A man identified as Foley, his head shaven and dressed in an orange outfit similar to uniforms worn by prisoners at the U.S. military detention camp in Guantánamo Bay, is seen kneeling in the desert next to a man standing, holding a knife and clad head to toe in black.
“I call on my friends, family and loved ones to rise up against my real killers, the U.S. government, for what will happen to me is only a result of their complacency and criminality,” the kneeling man says.
The man next to him, in a black mask, speaks in a British accent and says, “This is James Wright Foley, an American citizen, of your country. As a government, you have been at the forefront of the aggression towards the Islamic State.”
“Today your military air force is attacking us daily in Iraq. Your strikes have caused casualties amongst Muslims. You are no longer fighting an insurgency. We are an Islamic army, and a state that has been accepted by a large number of Muslims worldwide.”
Following his statement, he beheads the kneeling man. At the end of the video, words on the side of the screen say, “Steven Joel Sotloff,” as another prisoner in an orange jumpsuit is shown on screen. “The life of this American citizen, Obama, depends on your next decision,” the masked man says.
University of Virginia political scholar Larry Sabato said the killing was like the beheading of American journalist Daniel Pearl in Pakistan in 2002. He said it could help bolster a perception among Americans that the United States will have to be more aggressive in dealing with Islamic State militants.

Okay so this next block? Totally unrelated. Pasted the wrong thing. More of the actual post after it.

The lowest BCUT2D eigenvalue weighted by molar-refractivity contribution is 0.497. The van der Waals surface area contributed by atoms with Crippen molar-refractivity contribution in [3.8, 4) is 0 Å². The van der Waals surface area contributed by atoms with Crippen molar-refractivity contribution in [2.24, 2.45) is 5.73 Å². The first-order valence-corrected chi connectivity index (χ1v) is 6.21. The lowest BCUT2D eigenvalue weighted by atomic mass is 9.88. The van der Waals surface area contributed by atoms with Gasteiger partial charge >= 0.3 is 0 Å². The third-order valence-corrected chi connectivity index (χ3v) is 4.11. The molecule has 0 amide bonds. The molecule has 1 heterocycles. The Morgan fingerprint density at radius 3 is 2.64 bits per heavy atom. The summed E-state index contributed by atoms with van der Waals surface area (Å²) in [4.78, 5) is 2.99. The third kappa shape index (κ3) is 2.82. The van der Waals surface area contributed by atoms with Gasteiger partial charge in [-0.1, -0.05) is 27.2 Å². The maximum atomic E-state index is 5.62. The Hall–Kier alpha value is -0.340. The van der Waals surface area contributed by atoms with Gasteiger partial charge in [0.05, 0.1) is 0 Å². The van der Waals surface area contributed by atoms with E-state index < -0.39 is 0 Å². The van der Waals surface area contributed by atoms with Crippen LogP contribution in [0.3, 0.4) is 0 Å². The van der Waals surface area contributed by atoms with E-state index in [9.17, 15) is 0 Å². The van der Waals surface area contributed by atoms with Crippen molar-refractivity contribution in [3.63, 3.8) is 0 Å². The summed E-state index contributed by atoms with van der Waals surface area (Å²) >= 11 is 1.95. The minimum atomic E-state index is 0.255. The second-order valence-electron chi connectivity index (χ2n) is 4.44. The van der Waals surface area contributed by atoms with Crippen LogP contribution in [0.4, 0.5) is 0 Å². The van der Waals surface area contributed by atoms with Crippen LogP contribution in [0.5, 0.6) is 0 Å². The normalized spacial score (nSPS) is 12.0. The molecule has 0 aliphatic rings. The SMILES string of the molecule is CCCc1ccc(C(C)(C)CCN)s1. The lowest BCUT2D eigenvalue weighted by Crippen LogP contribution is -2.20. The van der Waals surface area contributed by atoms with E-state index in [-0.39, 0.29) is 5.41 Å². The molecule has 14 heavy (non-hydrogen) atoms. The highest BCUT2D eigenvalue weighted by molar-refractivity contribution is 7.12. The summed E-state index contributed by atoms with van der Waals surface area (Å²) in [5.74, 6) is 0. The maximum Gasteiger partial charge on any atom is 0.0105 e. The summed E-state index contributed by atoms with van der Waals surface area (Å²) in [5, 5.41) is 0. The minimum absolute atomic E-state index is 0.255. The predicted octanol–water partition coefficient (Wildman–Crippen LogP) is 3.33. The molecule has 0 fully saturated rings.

Syria has been the most dangerous country for journalists for more than two years. At least 69 other journalists have been killed covering the conflict there and more than 80 journalists have been kidnapped in Syria.
The U.S.-based Committee to Protect Journalists estimates that approximately 20 journalists are currently missing in Syria. Many of them are believed to be held by Islamic State.
Islamic State also released a video on Tuesday that gave a strong indication it might try to strike American targets. The video with the theme “breaking of the American cross” boasts Islamic State will emerge victorious over “crusader” America.
It followed a video on Monday warning of attacks on American targets if Washington strikes its fighters in Iraq and Syria.
As well as taking territory, Islamic State has seized a number of oil wells in northern Iraq. The government in Baghdad said it was troubled by reports that Islamic State was smuggling oil to export markets and warned that the purchase of such supplies could help the group fund its operations.
(Additional reporting by Stephanie Nebehay in Geneva, Oliver Holmes and Tom Perry in Beirut, Sabine Siebold in Berlin, Costas Pitas and William James in London, Louis Charbonneau at the United Nations and John Irish in Paris; Writing by Giles Elgood and Jim Loney; Editing by David Stamp and Dan Grebler)